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TITLE
Matheson
EXTERNAL ID
QZP40_82_VOLI_P027
DATE OF IMAGE
1845
PERIOD
1840s
CREATOR
Robert R McIan
SOURCE
Highland Libraries
ASSET ID
30878
KEYWORDS
highland dress
clans
clan histories
clan events
tartans
James Logan Clanbook
Matheson

James Logan's "The Clans of the Scottish Highlands" was published to celebrate the centenary of the 1745 Jacobite Rising. It was illustrated by Robert R McIan.

The meaning of the name MacMhathain, or Matheson, is said to be 'son of heroes'. The Mathesons are closely connected with the MacKenzies and claim to have been settled in Lochalsh as early as the time of Kenneth MacAlpin.

In 1427, when James I held a Parliament at Inverness, he arrested the Highland chiefs who were becoming too powerful, among them the chief of the Mathesons who, it is said, could muster as many as 2000 fighting men at that time. The possessions of the Mathesons were greatly reduced during the 16th century by feuds with their neighbours, the MacDonalds of Glengarry, and, in time, the Mathesons became followers of the MacKenzies. When the latter took possession of Eilean Donan Castle, the Mathesons seem to have shared the constableship of it with the MacRaes. John Dubh Matheson held the castle for the MacKenzies against the MacDonalds in 1539 when it was attacked by Donald Gorm of Sleat. A branch of the clan settled in Sutherland, but the Lochalsh family were the stem clan.

Notable Mathesons in the 19th century include Sir James Matheson (1796 - 1878), who made his fortune in the opium trade of the Far East and was one of the founders of the Jardine Matheson trading company. Matheson returned to Scotland in 1842 and purchased the island of Lewis. He implemented various schemes to mitigate poverty in the islands during the time of the potato famine and was created a Baronet for his efforts in 1851.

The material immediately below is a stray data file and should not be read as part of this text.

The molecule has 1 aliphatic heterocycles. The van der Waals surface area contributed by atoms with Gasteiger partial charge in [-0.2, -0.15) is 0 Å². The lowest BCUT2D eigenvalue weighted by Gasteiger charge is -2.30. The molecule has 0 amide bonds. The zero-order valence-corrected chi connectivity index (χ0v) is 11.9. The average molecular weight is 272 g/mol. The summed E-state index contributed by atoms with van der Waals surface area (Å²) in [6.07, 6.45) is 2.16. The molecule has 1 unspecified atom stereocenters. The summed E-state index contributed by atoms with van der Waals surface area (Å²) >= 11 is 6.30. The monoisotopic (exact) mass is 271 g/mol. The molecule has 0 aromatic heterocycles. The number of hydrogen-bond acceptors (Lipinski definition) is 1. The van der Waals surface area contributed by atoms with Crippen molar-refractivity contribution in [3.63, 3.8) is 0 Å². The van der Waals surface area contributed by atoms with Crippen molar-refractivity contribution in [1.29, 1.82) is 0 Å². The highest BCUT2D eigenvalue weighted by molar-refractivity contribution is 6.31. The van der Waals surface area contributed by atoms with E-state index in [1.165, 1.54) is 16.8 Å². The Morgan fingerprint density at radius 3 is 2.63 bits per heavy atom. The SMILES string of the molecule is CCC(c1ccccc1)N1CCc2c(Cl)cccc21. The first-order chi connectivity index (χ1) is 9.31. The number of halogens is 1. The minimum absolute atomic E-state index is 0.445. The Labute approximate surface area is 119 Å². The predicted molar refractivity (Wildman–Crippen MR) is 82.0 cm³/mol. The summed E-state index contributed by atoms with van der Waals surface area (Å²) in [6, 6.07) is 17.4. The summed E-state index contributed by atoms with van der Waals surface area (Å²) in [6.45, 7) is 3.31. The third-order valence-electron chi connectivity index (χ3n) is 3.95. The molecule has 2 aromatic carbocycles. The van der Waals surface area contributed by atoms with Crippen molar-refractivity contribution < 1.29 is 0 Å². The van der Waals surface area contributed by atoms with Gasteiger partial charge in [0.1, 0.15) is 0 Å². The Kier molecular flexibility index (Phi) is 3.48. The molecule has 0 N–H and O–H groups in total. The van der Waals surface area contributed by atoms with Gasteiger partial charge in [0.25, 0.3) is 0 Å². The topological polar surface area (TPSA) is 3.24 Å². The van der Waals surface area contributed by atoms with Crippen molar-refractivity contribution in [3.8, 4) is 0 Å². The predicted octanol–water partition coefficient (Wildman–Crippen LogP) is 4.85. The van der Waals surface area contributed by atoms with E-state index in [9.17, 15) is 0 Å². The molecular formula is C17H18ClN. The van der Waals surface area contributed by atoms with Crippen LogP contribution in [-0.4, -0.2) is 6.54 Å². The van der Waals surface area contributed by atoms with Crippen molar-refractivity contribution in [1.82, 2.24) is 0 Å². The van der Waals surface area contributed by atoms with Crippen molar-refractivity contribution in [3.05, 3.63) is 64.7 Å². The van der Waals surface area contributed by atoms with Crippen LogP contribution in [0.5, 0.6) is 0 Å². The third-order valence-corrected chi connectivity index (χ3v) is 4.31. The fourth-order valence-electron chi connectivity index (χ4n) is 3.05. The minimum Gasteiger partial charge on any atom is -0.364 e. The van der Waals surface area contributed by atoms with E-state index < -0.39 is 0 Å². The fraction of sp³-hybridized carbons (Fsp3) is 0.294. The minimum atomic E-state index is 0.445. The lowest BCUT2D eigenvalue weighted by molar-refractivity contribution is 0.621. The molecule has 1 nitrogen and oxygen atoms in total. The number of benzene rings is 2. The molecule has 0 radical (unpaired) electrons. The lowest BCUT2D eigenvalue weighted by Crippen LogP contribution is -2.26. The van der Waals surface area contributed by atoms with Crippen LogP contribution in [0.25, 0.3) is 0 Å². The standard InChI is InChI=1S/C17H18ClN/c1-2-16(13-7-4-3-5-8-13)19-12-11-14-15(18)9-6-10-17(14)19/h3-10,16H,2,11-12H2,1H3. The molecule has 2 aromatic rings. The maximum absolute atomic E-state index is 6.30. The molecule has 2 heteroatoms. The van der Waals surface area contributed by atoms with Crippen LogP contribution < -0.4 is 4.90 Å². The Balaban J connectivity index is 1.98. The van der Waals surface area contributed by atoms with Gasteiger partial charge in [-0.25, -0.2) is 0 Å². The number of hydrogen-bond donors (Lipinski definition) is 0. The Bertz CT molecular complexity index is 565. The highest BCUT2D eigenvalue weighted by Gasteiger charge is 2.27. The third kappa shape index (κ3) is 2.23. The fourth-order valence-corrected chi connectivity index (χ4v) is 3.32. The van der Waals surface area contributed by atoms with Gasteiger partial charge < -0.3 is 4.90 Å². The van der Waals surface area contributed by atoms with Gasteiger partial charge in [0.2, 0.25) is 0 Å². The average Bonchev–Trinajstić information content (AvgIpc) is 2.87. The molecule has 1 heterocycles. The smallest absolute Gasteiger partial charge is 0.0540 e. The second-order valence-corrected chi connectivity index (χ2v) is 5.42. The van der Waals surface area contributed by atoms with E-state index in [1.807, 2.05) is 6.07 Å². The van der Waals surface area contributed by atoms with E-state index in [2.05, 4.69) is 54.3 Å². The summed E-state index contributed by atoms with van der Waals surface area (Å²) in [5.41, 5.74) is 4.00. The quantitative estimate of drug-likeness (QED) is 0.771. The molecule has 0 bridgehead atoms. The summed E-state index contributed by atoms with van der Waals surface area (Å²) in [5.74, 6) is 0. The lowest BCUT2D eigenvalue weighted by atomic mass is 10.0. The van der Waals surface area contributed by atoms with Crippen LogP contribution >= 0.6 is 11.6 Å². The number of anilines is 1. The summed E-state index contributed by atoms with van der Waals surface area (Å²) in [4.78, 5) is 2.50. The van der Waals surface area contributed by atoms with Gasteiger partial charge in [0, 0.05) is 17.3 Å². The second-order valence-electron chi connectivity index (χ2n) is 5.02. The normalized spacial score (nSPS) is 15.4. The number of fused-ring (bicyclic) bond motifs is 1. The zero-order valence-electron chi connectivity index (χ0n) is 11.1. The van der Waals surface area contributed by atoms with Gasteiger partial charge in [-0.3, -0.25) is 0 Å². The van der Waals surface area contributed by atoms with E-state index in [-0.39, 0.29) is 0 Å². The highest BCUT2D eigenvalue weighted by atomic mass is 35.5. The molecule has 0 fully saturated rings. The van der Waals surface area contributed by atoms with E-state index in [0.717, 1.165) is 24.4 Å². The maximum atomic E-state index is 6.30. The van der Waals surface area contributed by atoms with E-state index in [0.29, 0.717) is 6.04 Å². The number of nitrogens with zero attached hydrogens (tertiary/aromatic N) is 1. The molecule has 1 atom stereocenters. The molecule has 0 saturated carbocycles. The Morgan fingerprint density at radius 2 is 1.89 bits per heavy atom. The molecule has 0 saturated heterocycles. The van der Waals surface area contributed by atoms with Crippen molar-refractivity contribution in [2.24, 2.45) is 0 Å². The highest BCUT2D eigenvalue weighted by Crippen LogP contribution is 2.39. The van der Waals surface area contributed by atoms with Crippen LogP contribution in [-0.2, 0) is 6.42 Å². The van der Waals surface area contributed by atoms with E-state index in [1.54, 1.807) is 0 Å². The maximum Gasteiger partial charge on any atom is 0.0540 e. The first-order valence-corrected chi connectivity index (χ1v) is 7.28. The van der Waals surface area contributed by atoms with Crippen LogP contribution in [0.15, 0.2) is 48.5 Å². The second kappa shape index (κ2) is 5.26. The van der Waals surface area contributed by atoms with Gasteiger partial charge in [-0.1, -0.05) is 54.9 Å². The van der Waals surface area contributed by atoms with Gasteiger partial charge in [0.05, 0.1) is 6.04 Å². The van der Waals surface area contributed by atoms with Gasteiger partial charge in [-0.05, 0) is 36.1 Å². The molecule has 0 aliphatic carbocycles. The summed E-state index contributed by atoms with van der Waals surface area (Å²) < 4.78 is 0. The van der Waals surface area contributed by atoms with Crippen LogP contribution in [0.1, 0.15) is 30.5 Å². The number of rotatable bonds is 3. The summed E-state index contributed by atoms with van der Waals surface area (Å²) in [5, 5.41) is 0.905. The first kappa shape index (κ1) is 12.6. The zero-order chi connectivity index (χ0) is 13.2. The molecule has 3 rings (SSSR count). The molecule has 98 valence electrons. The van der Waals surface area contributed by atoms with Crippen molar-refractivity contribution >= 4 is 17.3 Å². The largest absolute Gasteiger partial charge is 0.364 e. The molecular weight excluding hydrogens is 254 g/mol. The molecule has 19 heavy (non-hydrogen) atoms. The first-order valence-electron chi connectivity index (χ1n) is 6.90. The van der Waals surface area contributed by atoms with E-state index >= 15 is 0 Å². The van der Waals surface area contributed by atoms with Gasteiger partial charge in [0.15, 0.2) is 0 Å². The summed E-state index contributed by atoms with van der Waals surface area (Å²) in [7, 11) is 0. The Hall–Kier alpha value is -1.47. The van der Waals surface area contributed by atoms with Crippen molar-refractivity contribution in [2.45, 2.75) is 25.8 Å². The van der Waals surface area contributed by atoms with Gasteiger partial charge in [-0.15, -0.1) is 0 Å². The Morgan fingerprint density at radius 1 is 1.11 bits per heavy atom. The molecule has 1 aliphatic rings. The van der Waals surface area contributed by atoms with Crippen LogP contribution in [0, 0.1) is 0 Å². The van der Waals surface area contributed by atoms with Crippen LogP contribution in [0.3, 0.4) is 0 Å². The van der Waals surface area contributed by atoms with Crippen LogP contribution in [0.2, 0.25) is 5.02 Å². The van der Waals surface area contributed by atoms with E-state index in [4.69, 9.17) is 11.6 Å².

Sir Alexander Matheson, a nephew of Sir James, made his fortune working for his uncle in China. When he returned to Scotland, he used his wealth to purchase Highland estates and improve them. He served as Member of Parliament for Ross and Cromarty for many years and was instrumental in promoting the Highland Railway. In 1851 he was able to purchase the ancient clan estates in Lochalsh

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Matheson

1840s

highland dress; clans; clan histories; clan events; tartans; James Logan Clanbook;

Highland Libraries

The Clans of the Scottish Highlands

James Logan's "The Clans of the Scottish Highlands" was published to celebrate the centenary of the 1745 Jacobite Rising. It was illustrated by Robert R McIan.<br /> <br /> The meaning of the name MacMhathain, or Matheson, is said to be 'son of heroes'. The Mathesons are closely connected with the MacKenzies and claim to have been settled in Lochalsh as early as the time of Kenneth MacAlpin. <br /> <br /> In 1427, when James I held a Parliament at Inverness, he arrested the Highland chiefs who were becoming too powerful, among them the chief of the Mathesons who, it is said, could muster as many as 2000 fighting men at that time. The possessions of the Mathesons were greatly reduced during the 16th century by feuds with their neighbours, the MacDonalds of Glengarry, and, in time, the Mathesons became followers of the MacKenzies. When the latter took possession of Eilean Donan Castle, the Mathesons seem to have shared the constableship of it with the MacRaes. John Dubh Matheson held the castle for the MacKenzies against the MacDonalds in 1539 when it was attacked by Donald Gorm of Sleat. A branch of the clan settled in Sutherland, but the Lochalsh family were the stem clan. <br /> <br /> Notable Mathesons in the 19th century include Sir James Matheson (1796 - 1878), who made his fortune in the opium trade of the Far East and was one of the founders of the Jardine Matheson trading company. Matheson returned to Scotland in 1842 and purchased the island of Lewis. He implemented various schemes to mitigate poverty in the islands during the time of the potato famine and was created a Baronet for his efforts in 1851.<br /> <br /> Sir Alexander Matheson, a nephew of Sir James, made his fortune working for his uncle in China. When he returned to Scotland, he used his wealth to purchase Highland estates and improve them. He served as Member of Parliament for Ross and Cromarty for many years and was instrumental in promoting the Highland Railway. In 1851 he was able to purchase the ancient clan estates in Lochalsh